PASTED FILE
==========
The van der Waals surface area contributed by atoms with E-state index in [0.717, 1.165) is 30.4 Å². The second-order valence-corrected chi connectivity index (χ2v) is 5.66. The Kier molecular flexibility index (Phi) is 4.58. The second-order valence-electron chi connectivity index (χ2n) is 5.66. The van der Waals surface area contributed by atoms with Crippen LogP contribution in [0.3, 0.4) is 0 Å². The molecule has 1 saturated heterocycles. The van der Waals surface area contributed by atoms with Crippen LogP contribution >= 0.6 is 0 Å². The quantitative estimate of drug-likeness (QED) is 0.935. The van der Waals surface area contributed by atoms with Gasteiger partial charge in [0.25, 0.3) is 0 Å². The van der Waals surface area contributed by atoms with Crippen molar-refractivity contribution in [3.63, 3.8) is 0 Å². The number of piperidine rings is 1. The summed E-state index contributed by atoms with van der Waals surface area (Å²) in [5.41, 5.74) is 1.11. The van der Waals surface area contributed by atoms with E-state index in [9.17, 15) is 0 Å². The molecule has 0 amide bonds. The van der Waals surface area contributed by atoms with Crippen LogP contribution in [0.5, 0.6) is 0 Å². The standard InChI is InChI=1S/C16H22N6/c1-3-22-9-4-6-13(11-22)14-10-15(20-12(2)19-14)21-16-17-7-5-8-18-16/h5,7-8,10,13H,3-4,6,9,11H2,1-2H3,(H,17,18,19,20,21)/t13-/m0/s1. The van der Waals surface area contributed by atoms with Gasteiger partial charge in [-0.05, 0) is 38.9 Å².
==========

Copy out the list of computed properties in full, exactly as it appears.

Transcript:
The van der Waals surface area contributed by atoms with E-state index in [0.717, 1.165) is 30.4 Å². The second-order valence-corrected chi connectivity index (χ2v) is 5.66. The Kier molecular flexibility index (Phi) is 4.58. The second-order valence-electron chi connectivity index (χ2n) is 5.66. The van der Waals surface area contributed by atoms with Crippen LogP contribution in [0.3, 0.4) is 0 Å². The molecule has 1 saturated heterocycles. The van der Waals surface area contributed by atoms with Crippen LogP contribution >= 0.6 is 0 Å². The quantitative estimate of drug-likeness (QED) is 0.935. The van der Waals surface area contributed by atoms with Gasteiger partial charge in [0.25, 0.3) is 0 Å². The van der Waals surface area contributed by atoms with Crippen molar-refractivity contribution in [3.63, 3.8) is 0 Å². The number of piperidine rings is 1. The summed E-state index contributed by atoms with van der Waals surface area (Å²) in [5.41, 5.74) is 1.11. The van der Waals surface area contributed by atoms with E-state index in [9.17, 15) is 0 Å². The molecule has 0 amide bonds. The van der Waals surface area contributed by atoms with Crippen LogP contribution in [0.5, 0.6) is 0 Å². The standard InChI is InChI=1S/C16H22N6/c1-3-22-9-4-6-13(11-22)14-10-15(20-12(2)19-14)21-16-17-7-5-8-18-16/h5,7-8,10,13H,3-4,6,9,11H2,1-2H3,(H,17,18,19,20,21)/t13-/m0/s1. The van der Waals surface area contributed by atoms with Gasteiger partial charge in [-0.05, 0) is 38.9 Å².